He notes, for example, that humans tend to emphasize things that can be measured: test scores, income, performance indicators, etc. We therefore, he says, have a rich vocabulary for discussing the tangible. We are much worse at articulating that which is based on the intangible: emotional health, character aspects, biases, and other abstractions that are based in emotion or intuitive thought. He argues that our emotions (an intuitive process), far from acting against reason as the classicists thought, are part of our advanced mental apparatus for ascribing meaning and value, and therefore an integral part of rational decision making. We therefore lose a great deal when we marginalize the roles of emotion and intuition.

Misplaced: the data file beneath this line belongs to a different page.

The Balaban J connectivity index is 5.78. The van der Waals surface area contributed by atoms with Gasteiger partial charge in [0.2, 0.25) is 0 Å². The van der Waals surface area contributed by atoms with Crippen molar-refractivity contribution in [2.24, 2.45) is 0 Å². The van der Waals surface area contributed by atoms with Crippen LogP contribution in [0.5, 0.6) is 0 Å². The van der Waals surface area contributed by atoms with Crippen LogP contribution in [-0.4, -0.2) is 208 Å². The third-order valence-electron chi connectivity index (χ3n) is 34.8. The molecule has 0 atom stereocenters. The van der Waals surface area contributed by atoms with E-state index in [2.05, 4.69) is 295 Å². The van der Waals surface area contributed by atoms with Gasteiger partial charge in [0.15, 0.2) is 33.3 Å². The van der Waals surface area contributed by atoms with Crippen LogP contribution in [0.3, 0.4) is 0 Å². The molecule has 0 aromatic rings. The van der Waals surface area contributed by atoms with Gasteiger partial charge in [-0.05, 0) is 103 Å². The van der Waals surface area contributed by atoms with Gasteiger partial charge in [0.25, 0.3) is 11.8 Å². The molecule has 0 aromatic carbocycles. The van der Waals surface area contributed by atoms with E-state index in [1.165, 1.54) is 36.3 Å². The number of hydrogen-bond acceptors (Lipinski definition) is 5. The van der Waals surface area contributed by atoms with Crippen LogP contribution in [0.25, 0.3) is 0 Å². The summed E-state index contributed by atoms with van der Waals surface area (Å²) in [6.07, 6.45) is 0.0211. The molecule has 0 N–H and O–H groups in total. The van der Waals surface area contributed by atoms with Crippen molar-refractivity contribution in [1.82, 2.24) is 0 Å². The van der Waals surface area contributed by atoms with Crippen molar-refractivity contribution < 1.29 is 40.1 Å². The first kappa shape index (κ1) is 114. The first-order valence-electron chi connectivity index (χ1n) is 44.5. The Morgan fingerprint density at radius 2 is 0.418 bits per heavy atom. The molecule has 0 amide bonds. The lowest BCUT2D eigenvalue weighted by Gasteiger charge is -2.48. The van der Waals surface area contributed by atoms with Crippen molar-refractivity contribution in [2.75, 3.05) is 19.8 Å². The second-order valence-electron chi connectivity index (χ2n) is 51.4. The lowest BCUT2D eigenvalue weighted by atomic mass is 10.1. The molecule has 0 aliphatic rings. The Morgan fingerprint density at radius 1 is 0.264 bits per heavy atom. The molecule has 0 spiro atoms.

Brooks’ argument is interesting, and I would like to begin my commentary by sharing what I believe to be the best first principles of psychology. In a way, I am lucky that I haven’t been exploring the field for all that long, because we are typically most influenced by the thoughts that we absorb early on, and I had the great good fortune to start this blog right about the time that Daniel Kahneman published his excellent research retrospective Thinking, Fast and Slow. Read more…

The Anti-motivational Speech – A Top 10 List

December 10, 2012 5 comments

When I was 11 years old, I saw a speech by 80’s-era motivational speaker Joe Charbonneau. I thought it was the coolest thing ever, and from that day forward wanted to be a public speaker of some kind.